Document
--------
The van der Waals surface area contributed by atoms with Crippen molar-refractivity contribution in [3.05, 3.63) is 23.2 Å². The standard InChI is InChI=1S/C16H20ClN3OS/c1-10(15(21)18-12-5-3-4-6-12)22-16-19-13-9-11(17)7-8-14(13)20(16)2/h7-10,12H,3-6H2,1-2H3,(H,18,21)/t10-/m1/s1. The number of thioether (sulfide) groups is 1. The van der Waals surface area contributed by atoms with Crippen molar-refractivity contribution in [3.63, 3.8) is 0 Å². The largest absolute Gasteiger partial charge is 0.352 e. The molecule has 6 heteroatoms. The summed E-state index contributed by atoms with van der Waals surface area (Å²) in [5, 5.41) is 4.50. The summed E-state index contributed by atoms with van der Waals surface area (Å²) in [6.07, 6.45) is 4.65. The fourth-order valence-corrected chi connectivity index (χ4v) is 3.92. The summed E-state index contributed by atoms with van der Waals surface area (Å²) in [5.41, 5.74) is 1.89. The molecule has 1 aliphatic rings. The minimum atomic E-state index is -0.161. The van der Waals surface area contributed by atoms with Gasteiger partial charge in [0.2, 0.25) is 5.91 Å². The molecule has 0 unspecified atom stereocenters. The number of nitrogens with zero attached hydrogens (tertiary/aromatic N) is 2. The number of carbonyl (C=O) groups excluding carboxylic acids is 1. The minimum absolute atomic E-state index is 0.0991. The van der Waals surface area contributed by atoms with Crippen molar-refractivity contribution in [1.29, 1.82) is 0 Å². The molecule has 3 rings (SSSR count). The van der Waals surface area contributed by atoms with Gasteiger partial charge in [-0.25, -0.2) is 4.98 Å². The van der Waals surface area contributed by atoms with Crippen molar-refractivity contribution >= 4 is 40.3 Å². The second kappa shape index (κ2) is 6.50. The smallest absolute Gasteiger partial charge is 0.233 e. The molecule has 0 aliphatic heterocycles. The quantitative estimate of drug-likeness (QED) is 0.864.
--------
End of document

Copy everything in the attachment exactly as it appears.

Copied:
The van der Waals surface area contributed by atoms with Crippen molar-refractivity contribution in [3.05, 3.63) is 23.2 Å². The standard InChI is InChI=1S/C16H20ClN3OS/c1-10(15(21)18-12-5-3-4-6-12)22-16-19-13-9-11(17)7-8-14(13)20(16)2/h7-10,12H,3-6H2,1-2H3,(H,18,21)/t10-/m1/s1. The number of thioether (sulfide) groups is 1. The van der Waals surface area contributed by atoms with Crippen molar-refractivity contribution in [3.63, 3.8) is 0 Å². The largest absolute Gasteiger partial charge is 0.352 e. The molecule has 6 heteroatoms. The summed E-state index contributed by atoms with van der Waals surface area (Å²) in [5, 5.41) is 4.50. The summed E-state index contributed by atoms with van der Waals surface area (Å²) in [6.07, 6.45) is 4.65. The fourth-order valence-corrected chi connectivity index (χ4v) is 3.92. The summed E-state index contributed by atoms with van der Waals surface area (Å²) in [5.41, 5.74) is 1.89. The molecule has 1 aliphatic rings. The minimum atomic E-state index is -0.161. The van der Waals surface area contributed by atoms with Gasteiger partial charge in [0.2, 0.25) is 5.91 Å². The molecule has 0 unspecified atom stereocenters. The number of nitrogens with zero attached hydrogens (tertiary/aromatic N) is 2. The number of carbonyl (C=O) groups excluding carboxylic acids is 1. The minimum absolute atomic E-state index is 0.0991. The van der Waals surface area contributed by atoms with Crippen molar-refractivity contribution in [1.29, 1.82) is 0 Å². The molecule has 3 rings (SSSR count). The van der Waals surface area contributed by atoms with Gasteiger partial charge in [-0.25, -0.2) is 4.98 Å². The van der Waals surface area contributed by atoms with Crippen molar-refractivity contribution >= 4 is 40.3 Å². The second kappa shape index (κ2) is 6.50. The smallest absolute Gasteiger partial charge is 0.233 e. The molecule has 0 aliphatic heterocycles. The quantitative estimate of drug-likeness (QED) is 0.864.